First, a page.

Remember that the grind of your coffee should always be in accordance with the extraction time. In this way, you’ll get the proper grind ideal for a French press.
Since the grind type you’ll be needing is a medium-coarse grind, then you should set your hopper to a level in a way that will equate to roughly around 1000-1400 microns. Regardless of the grinder you use, it should be approximately around that grind setting.
Starting with a coarser grind will be an excellent option, so you can really see how much to adjust and what level you should set for grinding. It will assure you of getting a great grind for a French pressed coffee. Just experiment and try adjusting a few bits, and just see what will work great for the extraction.
Grinding should take you around 8-10 seconds. But, make sure to grind very little so you will not mistakenly grind it too fine.
After grinding, check the particles if they resemble sea salt, as that would be your guide to knowing that you’ve ground it properly. Once you’re done, and you’re certain you’ve ground it well, simply proceed to put it inside the French press, and then you can start the extraction right after.
Tips for French Press Extraction and Brewing
The most exciting part about brewing a French pressed coffee is the extraction. It is where the real challenge takes place and where you will really see if you did well in the grinding process. This is where your crafting and brewing skills can be determined if good or not. Kidding! You’re a good brewer already just by trying to make a French pressed coffee. So good job on that!
After the grinding method, extraction takes the next turn. You must have just the right amount of ground coffee in your French press and extract it for four minutes. That is the golden rule for brewing a French press; 4 minutes of extraction.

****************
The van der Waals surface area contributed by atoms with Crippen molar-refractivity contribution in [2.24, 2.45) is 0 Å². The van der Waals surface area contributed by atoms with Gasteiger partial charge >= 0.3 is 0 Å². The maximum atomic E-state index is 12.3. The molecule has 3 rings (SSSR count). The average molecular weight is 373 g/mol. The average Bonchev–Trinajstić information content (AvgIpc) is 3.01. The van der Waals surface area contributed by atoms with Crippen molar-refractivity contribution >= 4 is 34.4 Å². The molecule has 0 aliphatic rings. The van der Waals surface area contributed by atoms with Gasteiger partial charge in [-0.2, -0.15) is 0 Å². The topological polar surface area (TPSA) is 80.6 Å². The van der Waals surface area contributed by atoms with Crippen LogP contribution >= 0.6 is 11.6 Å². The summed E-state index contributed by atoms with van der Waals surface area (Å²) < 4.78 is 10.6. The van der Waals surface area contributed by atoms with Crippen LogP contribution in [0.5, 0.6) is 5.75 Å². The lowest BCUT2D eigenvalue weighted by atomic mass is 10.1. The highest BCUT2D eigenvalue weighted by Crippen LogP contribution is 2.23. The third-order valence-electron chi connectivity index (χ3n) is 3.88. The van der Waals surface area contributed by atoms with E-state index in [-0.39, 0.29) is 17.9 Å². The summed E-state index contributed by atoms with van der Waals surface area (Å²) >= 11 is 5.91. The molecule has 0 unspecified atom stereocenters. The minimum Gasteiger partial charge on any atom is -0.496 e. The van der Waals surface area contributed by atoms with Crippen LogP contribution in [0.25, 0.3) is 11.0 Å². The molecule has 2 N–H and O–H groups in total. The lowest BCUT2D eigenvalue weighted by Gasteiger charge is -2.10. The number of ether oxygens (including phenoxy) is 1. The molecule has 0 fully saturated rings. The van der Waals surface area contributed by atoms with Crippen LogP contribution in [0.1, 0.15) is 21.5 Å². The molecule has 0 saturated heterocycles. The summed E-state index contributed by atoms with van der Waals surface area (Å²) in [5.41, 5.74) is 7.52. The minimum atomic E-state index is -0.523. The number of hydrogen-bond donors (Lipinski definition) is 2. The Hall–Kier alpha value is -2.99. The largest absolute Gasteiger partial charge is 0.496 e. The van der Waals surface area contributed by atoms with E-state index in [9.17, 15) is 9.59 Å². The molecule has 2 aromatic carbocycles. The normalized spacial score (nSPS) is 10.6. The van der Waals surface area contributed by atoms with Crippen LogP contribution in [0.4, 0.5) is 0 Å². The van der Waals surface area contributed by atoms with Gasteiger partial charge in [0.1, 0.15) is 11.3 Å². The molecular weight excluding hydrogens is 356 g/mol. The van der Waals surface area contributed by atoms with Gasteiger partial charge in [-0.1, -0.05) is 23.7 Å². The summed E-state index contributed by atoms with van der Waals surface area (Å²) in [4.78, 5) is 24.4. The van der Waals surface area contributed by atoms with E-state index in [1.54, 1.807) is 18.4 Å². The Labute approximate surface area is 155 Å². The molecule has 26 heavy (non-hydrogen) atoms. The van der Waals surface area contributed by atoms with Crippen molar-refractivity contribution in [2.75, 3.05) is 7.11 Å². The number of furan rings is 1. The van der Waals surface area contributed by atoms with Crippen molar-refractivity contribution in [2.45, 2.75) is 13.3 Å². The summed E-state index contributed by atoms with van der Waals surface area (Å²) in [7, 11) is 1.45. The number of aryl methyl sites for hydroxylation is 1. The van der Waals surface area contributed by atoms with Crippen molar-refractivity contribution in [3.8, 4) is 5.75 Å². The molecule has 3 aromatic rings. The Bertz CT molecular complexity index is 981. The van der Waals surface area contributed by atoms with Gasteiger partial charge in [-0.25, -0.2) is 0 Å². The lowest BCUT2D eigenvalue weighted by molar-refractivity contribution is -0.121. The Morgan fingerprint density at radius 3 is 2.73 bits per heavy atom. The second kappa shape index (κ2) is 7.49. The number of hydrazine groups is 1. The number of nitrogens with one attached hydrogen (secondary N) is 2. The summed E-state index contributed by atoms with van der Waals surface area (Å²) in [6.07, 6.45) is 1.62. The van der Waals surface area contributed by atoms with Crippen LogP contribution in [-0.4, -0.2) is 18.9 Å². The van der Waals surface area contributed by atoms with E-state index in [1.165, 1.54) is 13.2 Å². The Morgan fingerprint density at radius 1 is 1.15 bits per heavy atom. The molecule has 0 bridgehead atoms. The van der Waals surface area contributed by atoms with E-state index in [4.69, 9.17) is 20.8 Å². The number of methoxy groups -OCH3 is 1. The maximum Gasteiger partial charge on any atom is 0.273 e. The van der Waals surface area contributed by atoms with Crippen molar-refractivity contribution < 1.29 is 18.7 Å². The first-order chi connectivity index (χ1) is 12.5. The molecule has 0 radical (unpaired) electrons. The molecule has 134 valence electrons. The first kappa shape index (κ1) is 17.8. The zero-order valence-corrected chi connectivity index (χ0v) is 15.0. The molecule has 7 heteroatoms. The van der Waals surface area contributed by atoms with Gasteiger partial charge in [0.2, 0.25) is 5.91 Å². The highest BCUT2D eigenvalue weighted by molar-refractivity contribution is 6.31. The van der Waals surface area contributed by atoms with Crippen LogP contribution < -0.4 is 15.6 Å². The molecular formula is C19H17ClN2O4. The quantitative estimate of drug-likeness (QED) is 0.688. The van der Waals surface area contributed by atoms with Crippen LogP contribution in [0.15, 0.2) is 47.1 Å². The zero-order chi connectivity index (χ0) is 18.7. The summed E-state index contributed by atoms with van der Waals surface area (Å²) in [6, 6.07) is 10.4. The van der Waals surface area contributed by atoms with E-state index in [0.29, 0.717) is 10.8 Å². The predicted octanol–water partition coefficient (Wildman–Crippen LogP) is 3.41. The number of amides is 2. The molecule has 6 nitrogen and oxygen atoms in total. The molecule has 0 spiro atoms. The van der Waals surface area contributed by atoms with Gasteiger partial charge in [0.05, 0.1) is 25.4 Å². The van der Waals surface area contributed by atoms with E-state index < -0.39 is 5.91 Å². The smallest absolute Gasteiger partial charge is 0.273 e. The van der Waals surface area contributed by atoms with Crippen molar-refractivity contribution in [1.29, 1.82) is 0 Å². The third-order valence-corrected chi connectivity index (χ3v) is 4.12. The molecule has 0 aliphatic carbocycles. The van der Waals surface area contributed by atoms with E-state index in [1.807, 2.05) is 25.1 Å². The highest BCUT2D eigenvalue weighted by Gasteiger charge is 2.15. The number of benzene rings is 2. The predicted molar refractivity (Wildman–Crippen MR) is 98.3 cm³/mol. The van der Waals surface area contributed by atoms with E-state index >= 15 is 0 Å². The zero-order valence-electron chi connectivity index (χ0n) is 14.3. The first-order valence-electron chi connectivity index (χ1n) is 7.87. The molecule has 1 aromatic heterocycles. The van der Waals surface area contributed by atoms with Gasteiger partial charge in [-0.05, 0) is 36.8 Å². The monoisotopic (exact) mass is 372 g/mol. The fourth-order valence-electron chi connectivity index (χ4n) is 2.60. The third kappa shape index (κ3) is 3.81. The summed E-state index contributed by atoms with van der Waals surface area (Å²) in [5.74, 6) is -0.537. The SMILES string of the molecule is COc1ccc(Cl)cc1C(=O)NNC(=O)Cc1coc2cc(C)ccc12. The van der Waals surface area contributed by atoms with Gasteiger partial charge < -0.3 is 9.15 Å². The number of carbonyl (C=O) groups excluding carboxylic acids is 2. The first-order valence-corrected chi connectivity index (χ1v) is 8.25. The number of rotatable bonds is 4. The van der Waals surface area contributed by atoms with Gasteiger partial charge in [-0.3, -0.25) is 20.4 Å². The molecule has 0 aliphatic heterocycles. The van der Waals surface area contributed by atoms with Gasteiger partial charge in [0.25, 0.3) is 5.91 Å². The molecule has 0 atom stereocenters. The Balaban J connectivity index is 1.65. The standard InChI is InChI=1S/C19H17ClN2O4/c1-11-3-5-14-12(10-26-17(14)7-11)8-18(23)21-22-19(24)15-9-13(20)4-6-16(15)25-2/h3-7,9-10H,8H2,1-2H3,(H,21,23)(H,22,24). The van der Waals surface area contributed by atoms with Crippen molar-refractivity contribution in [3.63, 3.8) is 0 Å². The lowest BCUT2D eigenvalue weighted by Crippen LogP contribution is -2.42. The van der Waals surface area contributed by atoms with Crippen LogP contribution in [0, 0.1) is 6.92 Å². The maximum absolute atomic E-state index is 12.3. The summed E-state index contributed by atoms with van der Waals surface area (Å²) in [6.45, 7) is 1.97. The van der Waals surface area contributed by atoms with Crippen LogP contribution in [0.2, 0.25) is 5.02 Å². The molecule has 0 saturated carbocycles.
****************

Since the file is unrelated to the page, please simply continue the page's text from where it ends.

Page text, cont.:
The most important thing is how it tastes. After extraction, you can taste and see how it is.
If you find your coffee a bit strong and somewhat watery, then you would want to adjust and decrease the coarseness. So, you will have to grind again, go over the same grinding process, but before grinding, you should go down a little bit from your coarseness. Extract once again for four minutes and see how it tastes.
On the flip side, if you did extract and your coffee tasted bitter, most probably it’s over-extracted. So, go through the same grinding process again, and at this point, you would want to increase the coarseness by a little bit. This way, it won’t taste kind of bitter anymore. Just extract again for four minutes and see how it tastes after.
Seeing as consistency really matters and affects the taste of your coffee, you may just want to adjust in little bits. Just play around and keep experimenting until you get it the way that you like it.
If you still find it tasting bad and you’re not cool with it, just keep repeating the same grinding and extracting process. Yes, it will take you a long time to master brewing your ideal Frech pressed coffee taste, but take it from there. Practice makes perfect. Just keep adjusting until you get the taste that works best for you.
It goes the same with cooking eggs: different ways to cook eggs, different methods and processes. But the same analogy applies to brewing for a French press. You just define your ideal grind setting with the size and coarseness that works great for you. Just keep on adjusting levels until you find your desired flavor and get a great cup of French pressed coffee in your own way.